Washington Mutual Savings Bank got a lot more than it bargained for when it entered the investment products business a decade ago.
The $17 billion-asset thrift acquired a brokerage, a mutual fund management firm, and -- inadvertently - its next chairman, Kerry Killinger.
Mr. Killinger was a senior manager at Murphey Favre, the investment products unit that Washington Mutual bought in 1982.
Since then, both the soft-spoken executive and the brokerage have risen to prominence at the Seattle thrift.
Mr. Killinger, 47, now holds the titles of chairman, president, and chief executive of Wamu, as Washington Mutual is known. Two of his top lieutenants at Murphey Favre have also ascended the management ranks to become top retail executives at the thrift.
Not surprisingly, investment products have become a comer, stone of, Wamu's growing consumer drive.
"We're not going to stand still," Mr. Killinger said on a recent afternoon, while cargo ships plied Puget Sound outside his window. "We continue to watch customer trends for opportunities ."
Wamu's responses often take the form of innovation. The thrift was one of several early investors in GNA, a Seattle investment products marketing firm now wholly owned by GE Capital. Wamu sold its stake in the mid1980s, when it decided to concentrate on growing a wholly owned, in-house program.
Wamu was among the first financial institutions to create a proprietary variable annuity, in 1986.
And its state charter allows the thrift to underwrite its Own annuity contracts, something commercial banks cannot do.
Industry analysts say that Wamu's fixed and variable annuity assets now top $750 million, and are throwing off profits in the form of administrative and Other fees.
Another of Wamu's crown jewels is its proprietary mutual fund family, the Composite Funds. The eight funds - including one that invests exclusively in the Pacific Northwest's major corporations, such as Microsoft - hold $1 billion of assets.
Executives expect to add growth and international portfolios to the Composite Funds lineup early next year to meet consumers' growing appetite for these kinds of investments.
"We tailor products to our customers as much as possible," Mr. Killinger said.
Wamu sells investment products through 230 branches in Washington, Oregon, and Idaho. The institution uses 175 representatives who carry Series 6 or Series 7 securities licenses.
Competition for investors' dollars is fierce, with Keycorp and BankAmerica Corp. just two of the area's most aggressive players.
"We tend to think of ourselves with that crowd," said Michael L. Amato, senior vice president for retail services. "We consider ourselves a consumer bank."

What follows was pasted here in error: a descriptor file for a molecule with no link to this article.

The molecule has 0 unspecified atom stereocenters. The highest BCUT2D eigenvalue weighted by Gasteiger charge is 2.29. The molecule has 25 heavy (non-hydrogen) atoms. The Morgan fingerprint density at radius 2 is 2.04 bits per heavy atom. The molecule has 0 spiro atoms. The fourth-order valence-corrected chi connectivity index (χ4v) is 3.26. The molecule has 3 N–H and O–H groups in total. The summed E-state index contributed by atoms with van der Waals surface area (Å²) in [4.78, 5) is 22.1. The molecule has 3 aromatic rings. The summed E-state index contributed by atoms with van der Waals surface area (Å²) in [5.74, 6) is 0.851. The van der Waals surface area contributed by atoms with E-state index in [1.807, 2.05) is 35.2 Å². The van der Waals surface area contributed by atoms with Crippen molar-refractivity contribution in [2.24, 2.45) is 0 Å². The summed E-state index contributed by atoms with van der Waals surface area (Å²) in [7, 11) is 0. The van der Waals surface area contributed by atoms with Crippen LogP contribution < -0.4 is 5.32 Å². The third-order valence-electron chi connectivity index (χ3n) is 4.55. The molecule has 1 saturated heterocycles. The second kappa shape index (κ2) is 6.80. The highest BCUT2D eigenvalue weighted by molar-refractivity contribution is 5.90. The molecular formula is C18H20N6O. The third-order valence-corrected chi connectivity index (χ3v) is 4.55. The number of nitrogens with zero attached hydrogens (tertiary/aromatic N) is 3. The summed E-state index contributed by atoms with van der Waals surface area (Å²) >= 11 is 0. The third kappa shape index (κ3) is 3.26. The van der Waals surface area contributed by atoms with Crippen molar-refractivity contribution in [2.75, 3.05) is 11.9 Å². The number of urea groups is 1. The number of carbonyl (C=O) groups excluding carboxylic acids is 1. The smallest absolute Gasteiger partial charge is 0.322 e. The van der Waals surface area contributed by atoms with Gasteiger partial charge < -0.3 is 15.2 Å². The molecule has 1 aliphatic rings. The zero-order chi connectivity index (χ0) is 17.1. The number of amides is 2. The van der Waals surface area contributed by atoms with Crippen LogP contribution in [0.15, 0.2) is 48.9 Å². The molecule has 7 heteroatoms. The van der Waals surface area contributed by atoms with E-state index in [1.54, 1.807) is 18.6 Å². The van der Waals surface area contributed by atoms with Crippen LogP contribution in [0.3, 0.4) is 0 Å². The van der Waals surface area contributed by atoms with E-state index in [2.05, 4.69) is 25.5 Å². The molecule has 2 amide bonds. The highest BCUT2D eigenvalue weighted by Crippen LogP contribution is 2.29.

Like Mr. Killinger, Mr. Amato and his boss, Michael Towers, executive vice president overseeing all retail services, came to the thrift from Murphey Favre.
"The concept was to create a financial center atmosphere, rather than simply a bank atmosphere," Mr. Amato said.
The approach appears to be working. Murphey Favre brokers sold $800 million of investment products last year, generating $24 million in commissions.
Now the executives want to fine-tune the operation.
They are considering changes to the mix of Series 6 and Series 7 brokers to better cover branches, and plan a greater emphasis on cross-selling.
But the changes are unlikely to be dramatic, given the program's success.
Murphey Favre has learned some lessons along the way.
The.brokerage has gradually deemphasized limited partnerships and individual securities in favor of mutual funds that bank customers are more comfortable with.
Murphey Favre also tapped an outside company to clear trades, since this business relies on economies of scale that come from heavy trading volumes.
And the thrift recently settled for $12 million a lawsuit in which a group of investors alleged "misrepresentations and omissions" on the part of Murphey Favre.
The action was taken in connection with bonds issued by a California thrift that subsequently failed.
Analysts say these matters do not fundamentally detract from Wamu's overall efforts as a consumer bank and investment products retailer."They're quite a powerful Northwest franchise," said Scott W. McAdams, a Seattle-based banking analyst with Ragen MacKenzie.
Mr. Killinger acknowledges that he has brought "a bit more of a sales approach" to the thrift. But he insists his goal is "a blending of our strengths," not investment product overkill.
Industry observers say Mr. Killinger is well on track, noting that after several flat years, the thrift is on the upswing.
"He has done a very good job at getting the entire bank back on its feet without an undue focus on investment products," Mr. McAdams said.
The analyst credits Mr. Killinger's analytic and management skills.
These attributes also caught the eye of Louis Pepper, Wamu's former chairman, according to thrift legend.
The executives got to know each other in 1981, when Mr. Killinger approached Mr. Pepper with a proposition.
Murphey Favre had a family of mutual funds and "we wanted to talk about having our customers access them through ATMs," Mr. Killinger recalled.
That arrangement did not come to fruition, but the two executives did find they had a common vision.
And Wamu's acquisition of Murphey Favre followed soon after.
"We both believed in the appropriateness of investment products for bank customers," Mr. Killinger said. "That's never changed."